Windows 10's new dhcpstaticipcoexistence feature:
- Find out the interface name:
netsh interface ipv4 show interface
- Enable dhcpstaticipcoexistence:
netsh interface ipv4 set interface interface="interface name" dhcpstaticipcoexistence=enabled
- Add a static ip address to your interface
netsh interface ipv4 add address "interface name" 192.168.x.xxx 255.255.255.0
- Use command 'ipconfig /all' to verify the static ip address is added. You can not do it from GUI.
How to enable and use Internet Explorer mode in the new Microsoft Edge
If you’re in an enterprise or business, you can enable Microsoft Edge’s Internet Explorer mode. It gives you a simplified experience that combines a modern rendering engine with compatibility for legacy websites. Here’s how.
- Open up the browser, and visit the following address: edge://flags/#edge-internet-explorer-integration.
- You should then see a line on the top saying Enable IE Integration.
- You’ll want to click on the box next to that line and select IE Mode from the dropdown menu.
- Create a shortcut for Edge on your desktop.
- Right-click the icon, choose properties and add the following text to the end of the text seen in the target box. –ie-mode-test
- Click Apply, and then OK.
- Head to the Edge settings menu (the …) choose more tools and then open sites in Internet Explorer mode. Once chosen, this website will open in IE mode every time.
Applies to All Windows 10 Versions
Whereas it is quite easy to set or change the location of pst-files belonging to a POP3 account, changing the location of the ost-file for an Exchange, Outlook.com or IMAP account is much more troublesome.
This can lead to issues as these files can grow quite large and the disk or partition on which you have Windows installed might not be accommodated for that. Especially if you invested in a fast SSD-drive, you usually don’t have GBs of space to waste and rather locate this data on your larger data drive.
While you can force the location of ost-files via Registry value, you’ll need to remove and re-add the account and download all mail again.
An effective and more direct solution is to use Symbolic Links. While the matter around them and how they function is quite complex, using them is luckily fairly easy and they are a very effective solution for this issue.
- Method 1: ForceOSTPath Registry values
- Method 2: Symbolic Links
Method 1: ForceOSTPath Registry values
If you have the opportunity to remove and re-add your account and also re-download all your mail again from the mail server, then using the ForceOSTPath Registry value is the recommended way to go.
This Registry key allows you to set the default location for all newly created ost-files when adding an Exchange, Outlook.com or IMAP account to Outlook.
Value name: ForceOSTPath
Value type: REG_EXPAND_SZ
Value: path to your storage folder
As the Value you give the path to the folder where you want to keep your ost-files. You do not need to use quotes for this path, even if it contains spaces.
Example; D:\Documents\Outlook Files
Note: Still using Outlook 2010 or previous with an IMAP account? Then use the ForcePSTPath instead as these versions of Outlook use a pst-file to cache IMAP data in.
You can control the location of newly created ost-files and pst-files via the Registry.
Method 2: Symbolic Links
What exactly Symbolic Links are and how they function is a bit too much and too complex to explain for this guide but you can use Wikipedia if you really want to learn more.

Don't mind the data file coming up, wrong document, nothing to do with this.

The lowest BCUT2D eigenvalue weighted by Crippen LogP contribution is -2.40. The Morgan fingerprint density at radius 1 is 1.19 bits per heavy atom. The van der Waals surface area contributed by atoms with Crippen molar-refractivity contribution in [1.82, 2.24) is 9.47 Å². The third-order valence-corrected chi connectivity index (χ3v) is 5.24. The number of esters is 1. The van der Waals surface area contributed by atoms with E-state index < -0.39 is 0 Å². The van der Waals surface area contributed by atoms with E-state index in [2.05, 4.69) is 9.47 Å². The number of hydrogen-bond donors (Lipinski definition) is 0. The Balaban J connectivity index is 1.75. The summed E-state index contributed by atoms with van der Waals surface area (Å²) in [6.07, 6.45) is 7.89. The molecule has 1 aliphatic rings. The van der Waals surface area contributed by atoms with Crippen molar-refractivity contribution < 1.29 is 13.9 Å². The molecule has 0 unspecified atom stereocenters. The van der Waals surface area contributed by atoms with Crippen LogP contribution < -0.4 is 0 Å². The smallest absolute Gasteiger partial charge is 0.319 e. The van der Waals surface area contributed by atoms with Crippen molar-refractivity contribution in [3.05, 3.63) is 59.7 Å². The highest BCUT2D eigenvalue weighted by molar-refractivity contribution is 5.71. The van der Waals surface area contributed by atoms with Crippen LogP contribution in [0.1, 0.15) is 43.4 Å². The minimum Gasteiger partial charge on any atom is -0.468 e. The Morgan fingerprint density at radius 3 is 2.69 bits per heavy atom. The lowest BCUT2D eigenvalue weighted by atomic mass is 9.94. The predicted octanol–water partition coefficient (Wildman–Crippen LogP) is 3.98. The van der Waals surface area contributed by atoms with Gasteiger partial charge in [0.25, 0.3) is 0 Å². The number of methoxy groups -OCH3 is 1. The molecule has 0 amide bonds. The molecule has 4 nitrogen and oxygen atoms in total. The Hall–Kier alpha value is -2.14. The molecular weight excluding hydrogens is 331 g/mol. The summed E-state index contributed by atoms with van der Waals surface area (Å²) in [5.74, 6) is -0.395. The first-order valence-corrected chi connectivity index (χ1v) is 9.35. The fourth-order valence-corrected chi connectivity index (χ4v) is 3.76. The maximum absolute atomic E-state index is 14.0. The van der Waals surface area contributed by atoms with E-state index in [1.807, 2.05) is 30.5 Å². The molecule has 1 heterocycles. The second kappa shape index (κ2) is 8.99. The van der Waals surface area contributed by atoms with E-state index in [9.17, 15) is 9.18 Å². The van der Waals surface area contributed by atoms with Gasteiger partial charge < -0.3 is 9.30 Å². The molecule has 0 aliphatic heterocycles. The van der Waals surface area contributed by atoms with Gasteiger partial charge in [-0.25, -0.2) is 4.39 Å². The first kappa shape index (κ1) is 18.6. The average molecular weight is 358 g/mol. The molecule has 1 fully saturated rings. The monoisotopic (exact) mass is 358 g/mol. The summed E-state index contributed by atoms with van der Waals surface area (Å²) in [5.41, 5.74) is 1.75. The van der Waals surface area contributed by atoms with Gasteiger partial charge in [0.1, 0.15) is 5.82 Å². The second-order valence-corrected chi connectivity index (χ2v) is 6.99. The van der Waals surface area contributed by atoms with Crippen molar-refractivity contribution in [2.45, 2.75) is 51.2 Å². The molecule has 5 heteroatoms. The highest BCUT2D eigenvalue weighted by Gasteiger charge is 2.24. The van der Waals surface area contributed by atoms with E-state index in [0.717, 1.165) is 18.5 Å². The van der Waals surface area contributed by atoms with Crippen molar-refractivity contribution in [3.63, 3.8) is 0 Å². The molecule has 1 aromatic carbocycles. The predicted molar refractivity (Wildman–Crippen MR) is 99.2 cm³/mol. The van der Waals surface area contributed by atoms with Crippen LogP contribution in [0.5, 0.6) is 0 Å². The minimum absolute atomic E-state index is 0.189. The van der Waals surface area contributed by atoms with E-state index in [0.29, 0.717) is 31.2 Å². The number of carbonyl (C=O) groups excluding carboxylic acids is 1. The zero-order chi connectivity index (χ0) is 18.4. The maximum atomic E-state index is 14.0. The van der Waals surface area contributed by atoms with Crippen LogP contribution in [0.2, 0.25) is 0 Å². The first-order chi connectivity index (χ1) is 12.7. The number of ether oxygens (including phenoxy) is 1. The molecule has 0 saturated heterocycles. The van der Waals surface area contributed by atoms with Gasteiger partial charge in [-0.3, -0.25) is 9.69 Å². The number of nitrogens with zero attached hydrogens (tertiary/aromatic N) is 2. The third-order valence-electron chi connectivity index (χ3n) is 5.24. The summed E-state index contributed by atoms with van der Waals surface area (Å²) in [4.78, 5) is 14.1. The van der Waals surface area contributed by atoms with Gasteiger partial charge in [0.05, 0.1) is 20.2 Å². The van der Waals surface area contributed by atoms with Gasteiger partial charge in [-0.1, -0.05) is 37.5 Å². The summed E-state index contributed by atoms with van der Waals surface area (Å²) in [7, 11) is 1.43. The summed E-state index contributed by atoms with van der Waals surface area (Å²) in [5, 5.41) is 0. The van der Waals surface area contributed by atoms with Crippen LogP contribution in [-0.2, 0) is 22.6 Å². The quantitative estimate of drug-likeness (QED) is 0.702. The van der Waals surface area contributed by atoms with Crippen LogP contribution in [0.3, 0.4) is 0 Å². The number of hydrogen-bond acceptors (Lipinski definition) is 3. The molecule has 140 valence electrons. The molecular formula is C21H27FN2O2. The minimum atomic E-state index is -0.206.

For now, you can look at Symbolic Links as advanced shortcuts which keep the original extension of the file that it is pointing to (instead of a lnk-file) which tricks the system into thinking that it is actually working with that file from that location rather than the location it is pointing to.
So, in our case, we are going to create a symbolic link for the ost-file in its original location on the system drive (C:\-drive) which points to the actual file on your data drive.
Even when you only have 1 drive or partition, you can use the method discussed in this guide to move the pst-file or ost-file to another location on that drive such as your Documents folder so that they for instance can be included in your backups more easily.
Creating Symbolic Links
To create a Symbolic Link, you can use the MKLINK Command line tool or the New-Item PowerShell (version 5 or later) cmdlet. Whichever method you pick, the result is the same.
In the example below, we assume that the name of the ost-file is outlookcom.ost and that we move it from its original location to a location called D:\Documents\Outlook Files
- Close Outlook.
- Move the ost-file or pst-file from its original location to its new location.
The default location is; C:\Users\%username%\AppData\Local\Microsoft\Outlook
- Open an elevated Command or PowerShell window.
A quick way to do this is;
- Open the Start Menu and immediately type one of the following;
- Command Prompt
- Right click on the result and choose; Run as administrator
- Provide administrator credentials for your computer or press “Yes” to accept the User Account Control prompt.
- Open the Start Menu and immediately type one of the following;
- Type one of the following commands (of course with your own file names and locations)depending on whether you are using the Command Prompt or PowerShell;
- Command Prompt
mklink "C:\Users\%username%\AppData\Local\Microsoft\Outlook\outlookcom.ost" "D:\Documents\Outlook Files\outlookcom.ost"
New-Item -ItemType SymbolicLink -Path "C:\Users\%username%\AppData\Local\Microsoft\Outlook\outlookcom.ost" -Value "D:\Documents\Outlook Files\outlookcom.ost"
- Command Prompt
You can actually leave the variable %username% in your command. Upon executing, the command it will automatically resolve it to your actual username.